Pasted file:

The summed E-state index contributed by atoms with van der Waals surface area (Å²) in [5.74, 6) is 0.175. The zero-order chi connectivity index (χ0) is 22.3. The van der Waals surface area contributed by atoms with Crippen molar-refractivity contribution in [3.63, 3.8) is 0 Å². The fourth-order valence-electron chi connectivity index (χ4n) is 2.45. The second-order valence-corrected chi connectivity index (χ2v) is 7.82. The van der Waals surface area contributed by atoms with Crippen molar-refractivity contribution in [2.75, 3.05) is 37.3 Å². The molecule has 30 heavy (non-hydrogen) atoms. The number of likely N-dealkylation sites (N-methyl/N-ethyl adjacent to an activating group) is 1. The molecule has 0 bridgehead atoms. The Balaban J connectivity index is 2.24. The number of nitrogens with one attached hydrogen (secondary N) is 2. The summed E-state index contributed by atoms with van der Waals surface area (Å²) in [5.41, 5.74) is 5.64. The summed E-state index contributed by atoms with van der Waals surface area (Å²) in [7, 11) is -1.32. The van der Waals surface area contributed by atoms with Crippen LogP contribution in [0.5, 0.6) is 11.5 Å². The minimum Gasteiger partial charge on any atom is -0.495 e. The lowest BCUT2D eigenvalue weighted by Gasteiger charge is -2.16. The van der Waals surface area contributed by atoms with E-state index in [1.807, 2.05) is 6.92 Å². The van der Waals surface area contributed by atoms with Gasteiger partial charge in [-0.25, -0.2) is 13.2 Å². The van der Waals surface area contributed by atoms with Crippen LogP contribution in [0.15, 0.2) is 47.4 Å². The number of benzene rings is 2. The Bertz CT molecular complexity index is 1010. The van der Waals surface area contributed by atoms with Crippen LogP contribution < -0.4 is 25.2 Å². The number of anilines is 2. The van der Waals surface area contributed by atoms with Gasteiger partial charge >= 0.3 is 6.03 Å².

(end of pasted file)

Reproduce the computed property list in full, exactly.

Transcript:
The summed E-state index contributed by atoms with van der Waals surface area (Å²) in [5.74, 6) is 0.175. The zero-order chi connectivity index (χ0) is 22.3. The van der Waals surface area contributed by atoms with Crippen molar-refractivity contribution in [3.63, 3.8) is 0 Å². The fourth-order valence-electron chi connectivity index (χ4n) is 2.45. The second-order valence-corrected chi connectivity index (χ2v) is 7.82. The van der Waals surface area contributed by atoms with Crippen molar-refractivity contribution in [2.75, 3.05) is 37.3 Å². The molecule has 30 heavy (non-hydrogen) atoms. The number of likely N-dealkylation sites (N-methyl/N-ethyl adjacent to an activating group) is 1. The molecule has 0 bridgehead atoms. The Balaban J connectivity index is 2.24. The number of nitrogens with one attached hydrogen (secondary N) is 2. The summed E-state index contributed by atoms with van der Waals surface area (Å²) in [5.41, 5.74) is 5.64. The summed E-state index contributed by atoms with van der Waals surface area (Å²) in [7, 11) is -1.32. The van der Waals surface area contributed by atoms with Crippen LogP contribution in [0.5, 0.6) is 11.5 Å². The minimum Gasteiger partial charge on any atom is -0.495 e. The lowest BCUT2D eigenvalue weighted by Gasteiger charge is -2.16. The van der Waals surface area contributed by atoms with E-state index in [1.807, 2.05) is 6.92 Å². The van der Waals surface area contributed by atoms with Gasteiger partial charge in [-0.25, -0.2) is 13.2 Å². The van der Waals surface area contributed by atoms with Crippen LogP contribution in [0.15, 0.2) is 47.4 Å². The number of benzene rings is 2. The Bertz CT molecular complexity index is 1010. The van der Waals surface area contributed by atoms with Crippen LogP contribution < -0.4 is 25.2 Å². The number of anilines is 2. The van der Waals surface area contributed by atoms with Gasteiger partial charge >= 0.3 is 6.03 Å².